My name is Yas, and I founded Yaser UK, my SEO consultant agency, in 2019. One of my top priorities since setting up my own company has been taking care of my employees’ mental health.
If your team are not happy with themselves and their headspace, they will be producing work to a lesser standard than they have the potential to do, have decreased levels of motivation, and will have many negative repercussions within their own personal lives.
If I am able to make changes within my workplace to prevent this and even potentially promote a healthier mindset and mental state, why would I not?
I have had my share of working for challenging bosses and CEOs, who didn’t understand the basics of what I would present to them, and this was a large part of my experience when starting out. I found myself publicly humiliated on more than one occasion, which took a real toll on my own mental health.
Let’s face it – having a team of people you manage within earshot of you getting bolloxed isn’t the most encouraging situation, for you or for your team.
It was various situations like this, and the effect they had on my mental state, that eventually drove me to create my own agency and work for myself.
I am now in a position where I am able to treat my employees how I wish I had been treated when I was starting into the industry, and create an environment we all appreciate. I do my best to encourage a healthy, open work environment and culture while maintaining a level of professionalism and productivity.
In our office, we have monthly meditation sessions to try and ensure open-mindedness and encourage ourselves to embrace peace and productivity.
I find that these sessions help my team members to communicate more openly with each other and with me, and after these sessions, there is a noticeable improvement in the overall mood and the mental health of my employees, including myself.
Sometimes, an employee may be facing some particularly difficult challenges, be it a personal or family situation, or just a bad mental health period.
During these times, it is important for me as their boss to show compassion and care. Mental illness should be treated with the same levels of compassion and respect as any physical disability or disease.
Something as simple as assessing mental health in the workplace can increase productivity by 12%.
Being transparent about my own mental struggles with my team, even by doing something as simple as openly inputting time into my calendar for therapy sessions, has encouraged them to be open with me when they are facing any issues or changes within their mindsets.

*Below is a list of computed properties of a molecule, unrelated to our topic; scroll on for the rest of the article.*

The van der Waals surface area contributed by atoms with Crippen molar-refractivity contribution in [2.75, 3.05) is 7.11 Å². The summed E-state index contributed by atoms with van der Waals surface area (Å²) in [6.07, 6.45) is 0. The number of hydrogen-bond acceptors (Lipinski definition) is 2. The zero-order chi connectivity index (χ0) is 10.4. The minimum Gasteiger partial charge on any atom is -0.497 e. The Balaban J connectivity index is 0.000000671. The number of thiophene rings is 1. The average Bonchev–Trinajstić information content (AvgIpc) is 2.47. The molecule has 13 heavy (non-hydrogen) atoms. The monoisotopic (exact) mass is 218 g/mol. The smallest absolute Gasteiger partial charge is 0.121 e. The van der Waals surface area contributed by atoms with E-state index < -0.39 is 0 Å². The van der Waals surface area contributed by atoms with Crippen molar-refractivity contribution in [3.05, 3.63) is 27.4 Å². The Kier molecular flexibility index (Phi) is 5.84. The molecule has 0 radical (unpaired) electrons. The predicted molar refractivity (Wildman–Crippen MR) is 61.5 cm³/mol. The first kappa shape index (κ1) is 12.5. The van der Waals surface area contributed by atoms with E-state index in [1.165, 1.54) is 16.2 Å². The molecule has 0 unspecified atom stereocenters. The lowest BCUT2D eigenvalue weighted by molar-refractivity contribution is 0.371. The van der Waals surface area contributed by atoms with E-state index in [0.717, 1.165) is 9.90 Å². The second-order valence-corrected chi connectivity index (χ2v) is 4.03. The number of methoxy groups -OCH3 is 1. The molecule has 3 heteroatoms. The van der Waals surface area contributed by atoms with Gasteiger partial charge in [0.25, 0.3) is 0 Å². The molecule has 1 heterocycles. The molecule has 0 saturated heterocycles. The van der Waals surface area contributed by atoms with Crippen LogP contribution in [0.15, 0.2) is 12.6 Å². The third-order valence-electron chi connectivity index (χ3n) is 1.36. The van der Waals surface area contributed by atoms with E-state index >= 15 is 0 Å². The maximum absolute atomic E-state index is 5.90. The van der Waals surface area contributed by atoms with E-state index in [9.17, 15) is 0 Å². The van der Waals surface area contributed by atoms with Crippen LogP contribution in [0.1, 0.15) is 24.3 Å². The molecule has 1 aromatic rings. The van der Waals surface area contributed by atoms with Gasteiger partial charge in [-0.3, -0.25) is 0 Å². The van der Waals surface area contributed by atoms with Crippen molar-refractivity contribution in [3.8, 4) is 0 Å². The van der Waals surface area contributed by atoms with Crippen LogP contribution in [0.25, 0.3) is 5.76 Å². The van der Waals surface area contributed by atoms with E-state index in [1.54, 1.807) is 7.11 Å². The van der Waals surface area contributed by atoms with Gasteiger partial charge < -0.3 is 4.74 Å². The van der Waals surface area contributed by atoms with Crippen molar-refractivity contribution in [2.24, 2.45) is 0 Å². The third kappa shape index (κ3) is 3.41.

I have also found that it inspires them to continue to deal with any mental illness with a slightly more positive outlook – I have proven to them you can be successful and progress within the work environment regardless of any mental illnesses, and also that I have faith in them by continuing to help them through any bad times they are having.
If an individual working for me would benefit from a day – or even a few – working from home or not working at all, I try to grant them this. If they continued coming into the office in this negative headspace it could lead to many un-constructive connotations.
I feel that any mental illness or challenge an employee may be facing should be addressed with the same levels of sincerity and respect as any physical illness they could face. Disregarding a mental illness can be incredibly disrespectful, significantly if it impacts how the individual lives their life or conducts themselves regarding work.
Validating and acknowledging employees what they are going through can greatly benefit them in terms of aiding them in recognising how their mental health may affect their work, and life in general, which could encourage them to instigate action to begin a treatment or recovery process.
For example, the individual may subconsciously build an association between the headspace they are in and the office environment, meaning whenever they are at work they are reminded of how they are feeling negative, and make them feel in this mindset again, preventing them from recovering and getting into a better headspace.
Furthermore, if an employee is in a depressive mindset, it will be a lot harder for them to be actively productive and produce work to the quality that they have the potential to.
Sometimes people can feel this way as a result of burnout from overworking or stress, so a day or two off to rest and recuperate may be all they need to get back on the right path and start feeling better and more productive again. Ideally, I try to spot when an individual working for me is starting to become exhausted or stressed before it becomes an overbearing issue for them, whether it is due to the workload or personal matters, and address it before it becomes a serious matter and starts to affect their work and mindset on a deeper level.
In retrospect, I learnt a lot from people like some of my old bosses, for example how to appropriately deal with employees who are showing signs of struggling mentally, or, I guess, they taught me how I did not want to respond.
Without working with difficult people, and facing some of my own mental health challenges on my continuing path to success, I would not have the adaptability and introspective that I gained.